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Discussion Starter #1
*sniff* I'm so confused...what's the difference between v-twins and four-cyclinder engines? performance , exhaust between the two?

and does a motorcycle being two stroke or whatever else there is depend on engine type?????

i'm so confused *sniff* mommy:crying:
 

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V-twin means the motor has two cylinders, they are at angles to each other and form a "V." (degree of angle varies from bike to bike)

Inline Four cylinder machines have four cylinders, all in a line. Some machines have V-fours which have two cylinders on each side of the V.

There are also singles and triples, but they are not as common.

V-twin machines are far more torquie (still not sure if that's a real word) than their Inline-4 counterparts, and cc to cc are not comparable on power. A basic rule of thumb is that a 1000cc V-twin is comparable to a 750cc inline-4, a 750cc v-twin is comparable to a 600cc inline-4 and so-on. I'm quite sure I will be challenged on this since with bike technology where it is, this formula isn't all that accurate anymore. But it's a start.

The question is WHERE does the bike make it's best power? (powerband) V-twins have a lot of power lower in the RPM's while Inline-4's run at their best higher in the revs. Unfortunately again, it's almost impossible to explain, this is something that just needs to be "felt." And I'm sure there are others that can explain the technicalities better than me.

Two strokes you don't really have to worry about unless you're riding a 125cc bike, pocketbike, YSR, some dirtbikes or a rare 250cc racebike. ;) Two strokes are a whole other can of worms that are quickly becoming extinct. :crying:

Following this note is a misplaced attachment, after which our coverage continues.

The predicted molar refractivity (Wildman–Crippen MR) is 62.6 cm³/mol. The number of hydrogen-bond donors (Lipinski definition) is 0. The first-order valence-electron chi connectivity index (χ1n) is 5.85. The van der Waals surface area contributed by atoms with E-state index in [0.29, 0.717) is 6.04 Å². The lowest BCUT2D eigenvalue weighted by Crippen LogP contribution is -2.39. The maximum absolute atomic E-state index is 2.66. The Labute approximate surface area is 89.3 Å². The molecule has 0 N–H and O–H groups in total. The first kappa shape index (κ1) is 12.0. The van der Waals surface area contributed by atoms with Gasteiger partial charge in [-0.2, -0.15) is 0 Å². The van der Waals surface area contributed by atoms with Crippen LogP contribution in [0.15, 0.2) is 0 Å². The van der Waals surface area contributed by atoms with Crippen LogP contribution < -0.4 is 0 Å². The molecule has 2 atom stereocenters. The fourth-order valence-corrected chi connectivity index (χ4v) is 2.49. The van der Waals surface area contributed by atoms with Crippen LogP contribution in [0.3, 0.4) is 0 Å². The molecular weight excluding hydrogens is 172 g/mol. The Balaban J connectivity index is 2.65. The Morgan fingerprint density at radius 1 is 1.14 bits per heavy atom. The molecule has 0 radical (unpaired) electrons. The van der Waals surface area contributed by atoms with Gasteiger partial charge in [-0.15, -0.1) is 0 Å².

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two-strokes and four-strokes are different engine types. twins and fours are just different configurations, as are singles and and triples; simply the amount of cylinders used in X engine design. both two and four stroke motors may be any number of cylinders. two strokes are very simple, very powerful motors that are enjoyable to learn about and are used in everything from small RC models to powered lawn equipment to GP racing motorcycles, but it is true that you will not likely be purchasing one to ride around, unless you are getting a Vintage bike or a 250 (most common in U.S.) track bike. The amount of cylinders has a HUGE effect on a motorcylce, not so much in terms of how much power it has, but in terms of how the power is delivered. What Elo has said is more or less on the money, and I could mention some fine points, but I've heard that one should NEVER argue with Elo.:rolleyes:

Me, I'm all about twins!
 

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elo said:
By all means, please correct me where I'm wrong. No sense in handing out incorrect information.
your on the money but the site has pictures which could help him out some more on the different types on engines;)
 
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